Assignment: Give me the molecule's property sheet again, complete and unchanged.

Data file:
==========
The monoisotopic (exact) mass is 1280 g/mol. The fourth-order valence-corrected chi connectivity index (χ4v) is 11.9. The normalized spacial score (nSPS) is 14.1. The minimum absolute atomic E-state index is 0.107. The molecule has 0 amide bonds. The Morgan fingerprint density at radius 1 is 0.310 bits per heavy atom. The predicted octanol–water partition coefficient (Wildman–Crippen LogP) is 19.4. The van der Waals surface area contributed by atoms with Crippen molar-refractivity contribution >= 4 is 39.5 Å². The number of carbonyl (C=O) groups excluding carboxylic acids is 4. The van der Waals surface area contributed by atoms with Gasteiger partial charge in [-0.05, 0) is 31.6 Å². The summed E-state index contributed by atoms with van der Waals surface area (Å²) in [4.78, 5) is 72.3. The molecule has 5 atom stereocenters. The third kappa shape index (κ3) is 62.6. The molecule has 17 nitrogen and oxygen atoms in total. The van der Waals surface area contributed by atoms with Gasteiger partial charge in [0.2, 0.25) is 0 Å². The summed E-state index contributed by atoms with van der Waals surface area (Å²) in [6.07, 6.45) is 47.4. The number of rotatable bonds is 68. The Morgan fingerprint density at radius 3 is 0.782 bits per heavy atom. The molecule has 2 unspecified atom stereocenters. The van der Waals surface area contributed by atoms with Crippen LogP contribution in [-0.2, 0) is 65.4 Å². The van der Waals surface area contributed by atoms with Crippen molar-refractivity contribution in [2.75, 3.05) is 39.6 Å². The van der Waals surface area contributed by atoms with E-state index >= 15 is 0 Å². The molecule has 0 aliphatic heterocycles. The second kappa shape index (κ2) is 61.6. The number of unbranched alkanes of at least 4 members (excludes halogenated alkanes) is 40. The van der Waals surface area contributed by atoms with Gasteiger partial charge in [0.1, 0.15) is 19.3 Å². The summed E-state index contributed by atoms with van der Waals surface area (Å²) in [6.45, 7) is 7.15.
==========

The monoisotopic (exact) mass is 1280 g/mol. The fourth-order valence-corrected chi connectivity index (χ4v) is 11.9. The normalized spacial score (nSPS) is 14.1. The minimum absolute atomic E-state index is 0.107. The molecule has 0 amide bonds. The Morgan fingerprint density at radius 1 is 0.310 bits per heavy atom. The predicted octanol–water partition coefficient (Wildman–Crippen LogP) is 19.4. The van der Waals surface area contributed by atoms with Crippen molar-refractivity contribution >= 4 is 39.5 Å². The number of carbonyl (C=O) groups excluding carboxylic acids is 4. The van der Waals surface area contributed by atoms with Gasteiger partial charge in [-0.05, 0) is 31.6 Å². The summed E-state index contributed by atoms with van der Waals surface area (Å²) in [4.78, 5) is 72.3. The molecule has 5 atom stereocenters. The third kappa shape index (κ3) is 62.6. The molecule has 17 nitrogen and oxygen atoms in total. The van der Waals surface area contributed by atoms with Gasteiger partial charge in [0.2, 0.25) is 0 Å². The summed E-state index contributed by atoms with van der Waals surface area (Å²) in [6.07, 6.45) is 47.4. The number of rotatable bonds is 68. The Morgan fingerprint density at radius 3 is 0.782 bits per heavy atom. The molecule has 2 unspecified atom stereocenters. The van der Waals surface area contributed by atoms with Crippen LogP contribution in [-0.2, 0) is 65.4 Å². The van der Waals surface area contributed by atoms with Crippen molar-refractivity contribution in [2.75, 3.05) is 39.6 Å². The van der Waals surface area contributed by atoms with E-state index >= 15 is 0 Å². The molecule has 0 aliphatic heterocycles. The second kappa shape index (κ2) is 61.6. The number of unbranched alkanes of at least 4 members (excludes halogenated alkanes) is 40. The van der Waals surface area contributed by atoms with Gasteiger partial charge in [0.1, 0.15) is 19.3 Å². The summed E-state index contributed by atoms with van der Waals surface area (Å²) in [6.45, 7) is 7.15.